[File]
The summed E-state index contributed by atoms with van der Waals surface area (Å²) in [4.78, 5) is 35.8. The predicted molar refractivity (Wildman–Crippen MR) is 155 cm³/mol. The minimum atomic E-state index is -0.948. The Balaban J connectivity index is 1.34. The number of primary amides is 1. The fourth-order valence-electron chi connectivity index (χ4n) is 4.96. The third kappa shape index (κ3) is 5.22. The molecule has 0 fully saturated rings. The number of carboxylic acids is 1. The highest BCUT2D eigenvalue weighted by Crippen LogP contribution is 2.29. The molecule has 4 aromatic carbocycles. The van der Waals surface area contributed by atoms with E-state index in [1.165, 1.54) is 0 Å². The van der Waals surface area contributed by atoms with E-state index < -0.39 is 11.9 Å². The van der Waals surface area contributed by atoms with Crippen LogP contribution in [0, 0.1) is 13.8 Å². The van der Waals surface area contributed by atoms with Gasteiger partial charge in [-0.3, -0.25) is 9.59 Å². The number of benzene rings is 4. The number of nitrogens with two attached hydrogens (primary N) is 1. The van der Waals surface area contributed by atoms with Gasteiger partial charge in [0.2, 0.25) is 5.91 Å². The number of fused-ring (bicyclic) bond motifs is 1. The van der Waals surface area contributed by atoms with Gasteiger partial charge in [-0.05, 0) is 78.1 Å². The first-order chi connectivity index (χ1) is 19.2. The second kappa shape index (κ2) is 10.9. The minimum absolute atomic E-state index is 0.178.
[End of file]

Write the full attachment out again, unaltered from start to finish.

The summed E-state index contributed by atoms with van der Waals surface area (Å²) in [4.78, 5) is 35.8. The predicted molar refractivity (Wildman–Crippen MR) is 155 cm³/mol. The minimum atomic E-state index is -0.948. The Balaban J connectivity index is 1.34. The number of primary amides is 1. The fourth-order valence-electron chi connectivity index (χ4n) is 4.96. The third kappa shape index (κ3) is 5.22. The molecule has 0 fully saturated rings. The number of carboxylic acids is 1. The highest BCUT2D eigenvalue weighted by Crippen LogP contribution is 2.29. The molecule has 4 aromatic carbocycles. The van der Waals surface area contributed by atoms with E-state index in [1.165, 1.54) is 0 Å². The van der Waals surface area contributed by atoms with E-state index < -0.39 is 11.9 Å². The van der Waals surface area contributed by atoms with Crippen LogP contribution in [0, 0.1) is 13.8 Å². The van der Waals surface area contributed by atoms with Gasteiger partial charge in [-0.3, -0.25) is 9.59 Å². The number of benzene rings is 4. The number of nitrogens with two attached hydrogens (primary N) is 1. The van der Waals surface area contributed by atoms with Gasteiger partial charge in [0.2, 0.25) is 5.91 Å². The number of fused-ring (bicyclic) bond motifs is 1. The van der Waals surface area contributed by atoms with Gasteiger partial charge in [-0.05, 0) is 78.1 Å². The first-order chi connectivity index (χ1) is 19.2. The second kappa shape index (κ2) is 10.9. The minimum absolute atomic E-state index is 0.178.